SELF-employed workers have been given a huge boost under a major tax shake-up.
The controversial IR35 tax rules will be axed from April next year, Chancellor Kwasi Kwarteng revealed in the emergency mini budget.
It comes as the Chancellor announced:
- Beer price rise cancelled
- National Insurance rise scrapped saving hundreds a year
- Income tax cut from next April saving average £170 a year
- Stamp duty cut for home movers and first-time buyers
- Boost for self employed as complex tax rules axed
- Low-tax investment zones for business
- Corporation tax hike scrapped
- Bankers bonus ditched
The IR35 tax scheme hits self-employed workers who have set themselves up as private companies.
This includes self-employed workers like delivery drivers, building contractors and many others who mainly work for other businesses who are not on the payroll.
Under the current IR35 system, the business that you work for, rather than yourself, is responsible for deciding your tax status.
It can often mean self-employed workers can pay unnecessary costs.
The scheme has been been blamed for hitting contractors, causing employers to avoid using freelancers for fear of large tax bills.
The Chancellor said: "We can also simplify the IR35 rules – and we will.
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"Reforms to off-payroll working have added unnecessary complexity and cost for many businesses.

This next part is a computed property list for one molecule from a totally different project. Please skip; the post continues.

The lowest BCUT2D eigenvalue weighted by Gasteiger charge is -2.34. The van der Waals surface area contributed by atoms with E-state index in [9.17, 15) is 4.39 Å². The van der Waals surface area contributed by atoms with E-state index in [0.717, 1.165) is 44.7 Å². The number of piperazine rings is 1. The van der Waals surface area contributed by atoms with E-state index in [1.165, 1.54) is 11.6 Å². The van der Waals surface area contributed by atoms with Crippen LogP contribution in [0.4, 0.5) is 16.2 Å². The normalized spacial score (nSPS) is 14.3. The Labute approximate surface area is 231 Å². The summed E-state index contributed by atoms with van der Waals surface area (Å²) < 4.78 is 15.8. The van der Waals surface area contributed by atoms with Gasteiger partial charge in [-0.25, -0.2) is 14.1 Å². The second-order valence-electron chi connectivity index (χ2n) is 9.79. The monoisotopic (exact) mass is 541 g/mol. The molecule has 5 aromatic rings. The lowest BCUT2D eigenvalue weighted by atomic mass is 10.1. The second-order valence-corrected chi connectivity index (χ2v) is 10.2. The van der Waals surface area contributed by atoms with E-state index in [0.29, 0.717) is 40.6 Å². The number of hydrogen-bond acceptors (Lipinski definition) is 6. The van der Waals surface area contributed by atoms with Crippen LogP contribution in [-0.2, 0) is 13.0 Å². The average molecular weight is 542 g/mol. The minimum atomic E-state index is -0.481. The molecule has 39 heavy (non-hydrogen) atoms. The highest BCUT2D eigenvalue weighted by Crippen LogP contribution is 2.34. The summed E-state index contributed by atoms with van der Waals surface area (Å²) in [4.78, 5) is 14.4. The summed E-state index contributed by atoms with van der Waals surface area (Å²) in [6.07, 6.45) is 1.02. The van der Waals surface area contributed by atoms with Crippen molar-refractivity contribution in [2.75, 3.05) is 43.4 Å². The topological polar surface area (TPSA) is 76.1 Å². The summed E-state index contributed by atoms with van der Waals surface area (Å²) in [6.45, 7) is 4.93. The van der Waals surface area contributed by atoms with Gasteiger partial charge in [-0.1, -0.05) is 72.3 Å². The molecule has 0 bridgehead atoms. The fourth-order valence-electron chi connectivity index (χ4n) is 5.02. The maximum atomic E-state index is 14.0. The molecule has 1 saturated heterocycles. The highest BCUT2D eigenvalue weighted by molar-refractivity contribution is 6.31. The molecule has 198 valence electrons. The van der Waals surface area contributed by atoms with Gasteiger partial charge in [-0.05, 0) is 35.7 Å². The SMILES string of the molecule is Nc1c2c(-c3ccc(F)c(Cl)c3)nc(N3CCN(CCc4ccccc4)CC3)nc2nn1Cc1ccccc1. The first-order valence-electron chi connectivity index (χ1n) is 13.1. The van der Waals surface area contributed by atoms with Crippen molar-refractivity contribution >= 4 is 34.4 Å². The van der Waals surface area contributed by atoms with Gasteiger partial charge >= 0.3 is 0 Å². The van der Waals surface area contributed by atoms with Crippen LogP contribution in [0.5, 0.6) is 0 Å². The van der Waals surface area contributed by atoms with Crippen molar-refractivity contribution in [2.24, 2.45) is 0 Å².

"We will repeal the 2017 and 2021 reforms. Of course, we will continue to keep compliance closely under review."
IR35 expert Qdos chief executive Seb Maley said: "Repealing IR35 reform is a huge victory for contractors.
"The changes have created havoc for hundreds of thousands of independent workers, along with the businesses that engage them."
It is among a raft of measures announced in the mini-Budget today.
Stamp duty has been slashed in a bid to help first-time buyers get on the ladder.
Also confirmed was that the 1.25% point increase to National Insurance will be scrapped from November 6.
The hike was first introduced in April and pushed up rates to 13.25% and 3.25%.
The move will save workers an average of £135 a year in 2022, rising to £330 in 2023-24.
We explain the exact amount your pay will rise to in November here.